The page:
The mood was a somber one at Progress Park on September 15 as approximately 75 people gathered to mourn Al Gorman, who was struck and killed by a car involved in an auto accident while riding his bike down Parkwood Avenue at the intersection of Hawthorne Lane just days before.
The turnout was a good one, and perhaps surprising, considering most of those in attendance had never met Gorman.
Gorman, 73, lived nearby in the Belmont neighborhood, where he had recently began living in a home with roommates after struggling for many years with homelessness following the death of his wife from cancer. He was known by many throughout the city, if not by name then by those who would see him on a regular basis riding his bicycle around different parts of the city.
One of my earliest memories of Charlotte was seeing Al on his bike almost daily, traversing between Family Dollar and other spots along the Sugar Creek corridor where I grew up. I spoke with him a couple times at a McDonald's I would often walk to from my house as a young teenager, and it was quickly apparent he was one of the sharpest, most erudite people you could speak with. He always had a newspaper in his hands and his bike was never far away.
It was that bike which drew a connection between Gorman and many of those who attended the vigil at Progress Park. Save for a few friends, most came because they were members of the cycling community, and shared that bond with Gorman. "That could've been me," was a thought often expressed by cyclists in the week after the accident. Following the vigil, cyclists took a silent, three-mile ride around the Belmont and Villa Heights neighborhoods, ending where the accident happened, on a stretch of road many in the cycling community believe to be the most dangerous stretch for pedestrians and cyclists in Charlotte.
But first they spoke about Al and the changes they want to see in bike infrastructure on Charlotte's roads.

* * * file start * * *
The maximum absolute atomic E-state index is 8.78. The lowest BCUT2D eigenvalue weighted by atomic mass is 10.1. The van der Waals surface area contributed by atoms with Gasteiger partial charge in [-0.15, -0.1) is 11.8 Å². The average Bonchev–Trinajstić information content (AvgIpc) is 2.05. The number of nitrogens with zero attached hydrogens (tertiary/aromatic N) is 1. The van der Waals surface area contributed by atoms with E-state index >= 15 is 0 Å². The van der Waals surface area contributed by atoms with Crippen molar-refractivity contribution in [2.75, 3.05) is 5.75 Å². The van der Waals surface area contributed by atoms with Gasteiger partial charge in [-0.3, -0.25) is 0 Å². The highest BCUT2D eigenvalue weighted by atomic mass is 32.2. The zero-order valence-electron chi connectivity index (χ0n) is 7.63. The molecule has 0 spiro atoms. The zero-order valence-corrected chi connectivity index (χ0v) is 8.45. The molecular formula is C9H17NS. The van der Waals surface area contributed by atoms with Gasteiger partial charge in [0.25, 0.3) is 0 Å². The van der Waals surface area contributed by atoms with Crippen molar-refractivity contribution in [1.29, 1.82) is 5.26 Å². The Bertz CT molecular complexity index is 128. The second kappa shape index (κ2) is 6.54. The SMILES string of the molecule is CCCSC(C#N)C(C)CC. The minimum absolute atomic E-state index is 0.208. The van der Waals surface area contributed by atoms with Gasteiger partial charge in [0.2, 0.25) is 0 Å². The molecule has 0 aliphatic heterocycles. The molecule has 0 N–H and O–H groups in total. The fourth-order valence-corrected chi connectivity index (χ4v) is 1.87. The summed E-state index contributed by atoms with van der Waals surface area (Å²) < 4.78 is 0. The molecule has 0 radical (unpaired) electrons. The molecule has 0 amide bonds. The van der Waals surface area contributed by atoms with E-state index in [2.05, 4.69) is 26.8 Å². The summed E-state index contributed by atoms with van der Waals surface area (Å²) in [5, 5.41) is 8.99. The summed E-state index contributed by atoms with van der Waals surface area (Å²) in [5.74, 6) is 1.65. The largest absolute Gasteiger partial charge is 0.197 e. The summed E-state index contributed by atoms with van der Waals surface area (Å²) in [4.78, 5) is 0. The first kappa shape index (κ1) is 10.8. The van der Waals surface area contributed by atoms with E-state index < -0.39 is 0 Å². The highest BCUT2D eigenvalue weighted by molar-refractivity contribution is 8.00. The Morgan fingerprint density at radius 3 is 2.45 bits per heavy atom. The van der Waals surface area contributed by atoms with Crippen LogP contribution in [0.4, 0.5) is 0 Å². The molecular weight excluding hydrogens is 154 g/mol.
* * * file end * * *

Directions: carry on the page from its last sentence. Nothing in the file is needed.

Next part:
"Many of you say, 'Did you know Al? I lived a block and a half away from Al, and I did not know him. However, I'm a part of the human race, I'm a cyclist, I'm a bike commuter, I cross over Parkwood and Hawthorne daily, and because of that I thought it was important that we get together and do this."
— Dianna Ward, founder of B-Cycle Charlotte
Cyclists say Parkwood Avenue allows for driving at speeds well above what is safe for a residential area. Front porches line much of the street, especially in the area near Hawthorne Lane. That intersection alone has seen nearly 200 accidents involving pedestrians in the last five years, according to the Transportation Choices Alliance.
"It's a speedway," said Dianna Ward, who organized the vigil. Ward is the director of Charlotte B-Cycle, a successful bike-share program in Charlotte, but her connection to this issue came at a much more personal level. She was not far behind Gorman on the day he was hit and was one of the first people to arrive at the scene of the accident. Speaking with her about that day, it's evident the experience has affected her greatly.
"People are treating (Parkwood Avenue) like it's a thoroughfare, like it's Wilkinson Boulevard, except it really is going through dense neighborhoods. That's one of the challenges," Ward said. "I've almost been clocked right there at that corner by people turning left (from Parkwood onto Hawthorne). There's just a lot going on at the intersections. There are some easy fixes for things they can do and they've got to slow traffic down on Parkwood. It's unfortunate that it took Al to start having this conversation."
Close calls are a normal thing for cyclists in Charlotte, and that's when they're lucky. The 140 bicycle accidents reported to CMPD last year were the most in over a decade, as more people take up biking as an alternative form of transportation and residents with cars continue pouring into the city. Almost every cyclist I spoke with following Gorman's death had been hit at some point, and rarely had they ever reported it. Most cyclists don't report an accident involving a vehicle unless there's a serious injury.
"Most aren't reported because they're not bad," said Kevin Kennedy, owner of The Spoke Easy bike shop in Elizabeth. "Drivers obviously don't want to hit people, but just about every situation is distracted driving. There's a pretty good correlation. Almost any time someone almost hits me or buzzes me, I can see them saying 'Sorry' while still holding their phone to their ear."
The "car versus bike" arguments are ones that most cyclists are familiar with, and have become weary of. There's a widespread feeling among the cycling community that arguments with people who don't believe cyclists belong on the roads – arguments that often break out on social media sites ¬– have become counter-productive. The real change they hope to see will come from the advocates on the ground and those in the city that they believe want to help.
"I'm asking you all to be more cautious while driving. Imagine that a biker you see is me. What would you do without all the greatness that is me? As you ride by me, from here on out, imagine the greatness that I have and be cautious so others will be able to enjoy the greatness of someone they love as well."
— Lakeirra DeSean Booth, "Shero" with Black Girls Do Bike Charlotte